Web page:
So, these spell-slingers preach healing and life lessons? Where the hell were the wands? The incantations? Why weren’t John and I turned into toads?
For a flock of assumed-to-be witches they certainly invoked God’s name a lot. Some worshipers used The Divine Intelligence instead, but the monotheistic-spirit-of-forgiveness theme remained the same.
Healing Director Terry Mayer approached the pulpit and settled the matter.
“We are a religion of healing and communication,” said Terry. “Through God, and our ancestors in the spirit realm, we’ve created the most accepting and progressive religion in the world.”
And just before the service “progressed” to the end, the public spirit reading began. The church’s organ, which bellowed through “Climb Every Mountain,” fell to silence. The organist hobbled to her feet, stretching her arm out and over the audience as if searching.
“The spirit tells me to address you,” said the Organist, “the young man in the blue.”
John blinked in surprise and looked down at his navy blue top in disbelief. I readied my audio recorder—scared but prepared to capture the moment the incantations and cries for mercy began.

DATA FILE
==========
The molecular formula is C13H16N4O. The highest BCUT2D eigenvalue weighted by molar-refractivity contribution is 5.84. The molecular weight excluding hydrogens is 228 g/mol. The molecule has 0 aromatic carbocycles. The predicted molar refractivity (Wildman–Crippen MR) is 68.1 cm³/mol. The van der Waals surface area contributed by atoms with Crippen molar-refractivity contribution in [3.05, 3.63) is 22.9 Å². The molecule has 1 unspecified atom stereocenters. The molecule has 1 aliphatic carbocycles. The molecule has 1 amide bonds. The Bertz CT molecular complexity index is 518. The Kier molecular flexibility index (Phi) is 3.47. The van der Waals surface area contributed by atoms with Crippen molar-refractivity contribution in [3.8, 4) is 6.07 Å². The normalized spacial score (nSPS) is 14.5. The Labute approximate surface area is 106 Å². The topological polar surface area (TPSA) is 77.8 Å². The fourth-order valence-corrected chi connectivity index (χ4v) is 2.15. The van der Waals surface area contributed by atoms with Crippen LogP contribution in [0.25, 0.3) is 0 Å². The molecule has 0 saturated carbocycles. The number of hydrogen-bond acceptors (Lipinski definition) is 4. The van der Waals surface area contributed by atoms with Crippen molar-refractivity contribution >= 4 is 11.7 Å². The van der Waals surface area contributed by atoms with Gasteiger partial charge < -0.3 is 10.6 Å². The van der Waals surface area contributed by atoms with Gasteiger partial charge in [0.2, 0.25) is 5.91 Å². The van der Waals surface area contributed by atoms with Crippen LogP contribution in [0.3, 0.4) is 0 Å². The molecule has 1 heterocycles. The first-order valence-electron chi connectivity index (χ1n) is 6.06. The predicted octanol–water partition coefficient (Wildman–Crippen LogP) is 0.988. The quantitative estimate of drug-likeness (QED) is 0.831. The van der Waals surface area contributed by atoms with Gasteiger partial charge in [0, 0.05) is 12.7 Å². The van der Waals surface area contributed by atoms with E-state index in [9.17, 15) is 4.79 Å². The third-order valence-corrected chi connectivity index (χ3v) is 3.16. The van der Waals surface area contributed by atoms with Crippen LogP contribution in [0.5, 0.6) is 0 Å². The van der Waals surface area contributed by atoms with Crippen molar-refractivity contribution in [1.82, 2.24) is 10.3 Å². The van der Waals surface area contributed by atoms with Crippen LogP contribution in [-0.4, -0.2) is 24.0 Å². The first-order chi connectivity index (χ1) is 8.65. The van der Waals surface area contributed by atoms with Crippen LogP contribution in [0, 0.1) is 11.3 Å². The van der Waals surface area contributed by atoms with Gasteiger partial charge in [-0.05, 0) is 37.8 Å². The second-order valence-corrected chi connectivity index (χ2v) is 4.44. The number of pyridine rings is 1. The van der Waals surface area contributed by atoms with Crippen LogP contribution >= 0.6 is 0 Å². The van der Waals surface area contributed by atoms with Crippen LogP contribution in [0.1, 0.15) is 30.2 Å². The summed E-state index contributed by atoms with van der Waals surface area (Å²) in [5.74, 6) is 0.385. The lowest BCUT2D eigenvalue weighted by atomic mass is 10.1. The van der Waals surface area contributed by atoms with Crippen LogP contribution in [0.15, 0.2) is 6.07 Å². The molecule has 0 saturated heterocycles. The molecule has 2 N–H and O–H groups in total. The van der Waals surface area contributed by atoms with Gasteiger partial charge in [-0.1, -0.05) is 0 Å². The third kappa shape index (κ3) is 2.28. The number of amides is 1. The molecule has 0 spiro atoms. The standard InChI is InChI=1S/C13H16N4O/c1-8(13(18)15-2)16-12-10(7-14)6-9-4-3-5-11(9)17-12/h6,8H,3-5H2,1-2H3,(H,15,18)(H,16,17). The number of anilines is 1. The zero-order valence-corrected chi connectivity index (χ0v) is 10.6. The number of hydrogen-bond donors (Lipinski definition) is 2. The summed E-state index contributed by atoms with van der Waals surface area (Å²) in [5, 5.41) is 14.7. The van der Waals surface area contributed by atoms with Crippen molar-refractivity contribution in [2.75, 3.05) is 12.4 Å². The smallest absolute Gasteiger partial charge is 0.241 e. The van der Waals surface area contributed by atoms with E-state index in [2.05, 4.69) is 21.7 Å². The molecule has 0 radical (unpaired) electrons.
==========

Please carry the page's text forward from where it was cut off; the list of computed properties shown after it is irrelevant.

“The spirit tells me there’s a woman in your life—a relative—and she’s having trouble around here,” said the Organist. John nodded as he watched her identify the trouble area. She circled her quivering hand around her stomach, and continued.
“The spirit wants you to tell her to get help immediately. Do you understand?” said the Organist.
“Y-yes.” said John.
“I’ll leave that with you and say God Bless.”
After one more reading and another song, the service ended with Reverend Sharon blessing the audience and wishing everyone a wonderful day. Terry and a few of the colorful women flocked to the back tables, unwrapping and organizing trays of cookies and brownies.
“C’mon over and have something to snack on,” said Terry.
I didn’t want snacks. I didn’t want a nice cup of hazelnut coffee or one of the delicious looking triple-fudge brownies. I wanted an explanation. I turned to John, hoping the spirits that warned him about his relative had possessed and destroyed his soul.
“Y’know it’s funny,” said John. “My aunt has some problems down there. I was going to tell her to get help anyways, but still…”